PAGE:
Taking Away the Guns: Forcible Disarmament and Rebellion
Working Paper from Harvard University OpenScholar
If a government is facing an armed uprising, why doesn?t it confiscate all privately-owned weapons? When and where is forcible disarmament most likely to occur? Can forcible disarmament reduce rebel activity? To establish a monopoly on the use of force, a government must either convince its citizens not to rebel, or remove their capacity to do so. Existing literature has left this choice ? between punishment and disarmament ? virtually unexplained. Most existing research focuses on disarmament in the context of post-conflict stabilization, rather than forcible disarmament during war. I introduce a mathematical model of irregular warfare, in which government and rebel forces seek a monopoly on violence. The model shows that disarmament occurs mainly in `hard cases,? where otherwise strong governments are unable to punish opponents or reward supporters. I test these claims with declassified archival data on counterinsurgency in the Soviet North Caucasus. The data confirm that disarmament was most likely where the government?s coercive leverage was limited ? due to poor intelligence and potential backlash from collateral damage. In these otherwise challenging circumstances, disarmament significantly reduced rebel violence ? short-term and long-term, locally and region-wide. By limiting the potential coercive resources under the opposition?s control, disarmament can render rebels unable to sustain a campaign of violence against the state.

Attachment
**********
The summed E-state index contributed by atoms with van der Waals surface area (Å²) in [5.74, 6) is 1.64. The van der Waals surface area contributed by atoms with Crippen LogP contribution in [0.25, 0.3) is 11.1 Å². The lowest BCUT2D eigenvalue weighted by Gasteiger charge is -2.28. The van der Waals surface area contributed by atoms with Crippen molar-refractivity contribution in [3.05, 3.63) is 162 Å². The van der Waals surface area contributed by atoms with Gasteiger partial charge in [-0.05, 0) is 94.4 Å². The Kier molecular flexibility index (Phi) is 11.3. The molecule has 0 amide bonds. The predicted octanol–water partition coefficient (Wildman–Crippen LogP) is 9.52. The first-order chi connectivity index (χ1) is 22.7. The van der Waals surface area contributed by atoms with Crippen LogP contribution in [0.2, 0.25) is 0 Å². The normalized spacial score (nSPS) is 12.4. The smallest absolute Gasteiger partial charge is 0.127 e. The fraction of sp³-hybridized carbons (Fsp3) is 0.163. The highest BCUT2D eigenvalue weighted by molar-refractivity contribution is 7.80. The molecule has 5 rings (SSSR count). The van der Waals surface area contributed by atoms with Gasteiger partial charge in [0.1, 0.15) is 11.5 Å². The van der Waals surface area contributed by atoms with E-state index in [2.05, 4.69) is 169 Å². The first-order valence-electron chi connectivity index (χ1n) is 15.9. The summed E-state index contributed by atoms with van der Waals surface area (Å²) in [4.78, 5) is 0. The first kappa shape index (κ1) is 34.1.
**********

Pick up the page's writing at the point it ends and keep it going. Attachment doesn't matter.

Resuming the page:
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Persistent link: https://EconPapers.repec.org/RePEc:qsh:wpaper:365556
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